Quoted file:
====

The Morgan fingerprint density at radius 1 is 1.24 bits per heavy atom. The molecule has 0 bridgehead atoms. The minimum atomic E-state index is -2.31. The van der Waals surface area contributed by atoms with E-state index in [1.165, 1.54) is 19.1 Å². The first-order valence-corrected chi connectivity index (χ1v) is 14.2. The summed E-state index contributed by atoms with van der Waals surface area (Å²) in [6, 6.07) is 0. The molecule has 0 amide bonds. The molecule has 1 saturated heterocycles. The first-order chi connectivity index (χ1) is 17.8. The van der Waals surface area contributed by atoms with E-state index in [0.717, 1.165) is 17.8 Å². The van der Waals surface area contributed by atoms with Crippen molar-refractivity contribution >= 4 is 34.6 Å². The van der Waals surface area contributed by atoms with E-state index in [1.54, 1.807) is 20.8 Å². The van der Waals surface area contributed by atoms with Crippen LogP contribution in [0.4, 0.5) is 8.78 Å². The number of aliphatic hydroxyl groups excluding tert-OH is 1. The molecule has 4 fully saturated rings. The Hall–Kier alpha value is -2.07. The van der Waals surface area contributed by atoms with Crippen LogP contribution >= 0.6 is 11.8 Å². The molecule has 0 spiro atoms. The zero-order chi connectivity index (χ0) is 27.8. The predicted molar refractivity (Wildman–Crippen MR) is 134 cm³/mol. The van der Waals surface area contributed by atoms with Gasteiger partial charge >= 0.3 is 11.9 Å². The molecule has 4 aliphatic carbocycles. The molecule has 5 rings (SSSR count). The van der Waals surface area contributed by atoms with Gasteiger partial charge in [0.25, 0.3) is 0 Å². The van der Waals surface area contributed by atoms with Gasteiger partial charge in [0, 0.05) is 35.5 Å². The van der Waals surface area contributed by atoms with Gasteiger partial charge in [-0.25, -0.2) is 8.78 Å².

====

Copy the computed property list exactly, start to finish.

The Morgan fingerprint density at radius 1 is 1.24 bits per heavy atom. The molecule has 0 bridgehead atoms. The minimum atomic E-state index is -2.31. The van der Waals surface area contributed by atoms with E-state index in [1.165, 1.54) is 19.1 Å². The first-order valence-corrected chi connectivity index (χ1v) is 14.2. The summed E-state index contributed by atoms with van der Waals surface area (Å²) in [6, 6.07) is 0. The molecule has 0 amide bonds. The molecule has 1 saturated heterocycles. The first-order chi connectivity index (χ1) is 17.8. The van der Waals surface area contributed by atoms with E-state index in [0.717, 1.165) is 17.8 Å². The van der Waals surface area contributed by atoms with Crippen molar-refractivity contribution >= 4 is 34.6 Å². The van der Waals surface area contributed by atoms with E-state index in [1.54, 1.807) is 20.8 Å². The van der Waals surface area contributed by atoms with Crippen LogP contribution in [0.4, 0.5) is 8.78 Å². The number of aliphatic hydroxyl groups excluding tert-OH is 1. The molecule has 4 fully saturated rings. The Hall–Kier alpha value is -2.07. The van der Waals surface area contributed by atoms with Crippen LogP contribution >= 0.6 is 11.8 Å². The molecule has 0 spiro atoms. The zero-order chi connectivity index (χ0) is 27.8. The predicted molar refractivity (Wildman–Crippen MR) is 134 cm³/mol. The van der Waals surface area contributed by atoms with Gasteiger partial charge >= 0.3 is 11.9 Å². The molecule has 4 aliphatic carbocycles. The molecule has 5 rings (SSSR count). The van der Waals surface area contributed by atoms with Gasteiger partial charge in [0.25, 0.3) is 0 Å². The van der Waals surface area contributed by atoms with Gasteiger partial charge in [0, 0.05) is 35.5 Å². The van der Waals surface area contributed by atoms with Gasteiger partial charge in [-0.25, -0.2) is 8.78 Å².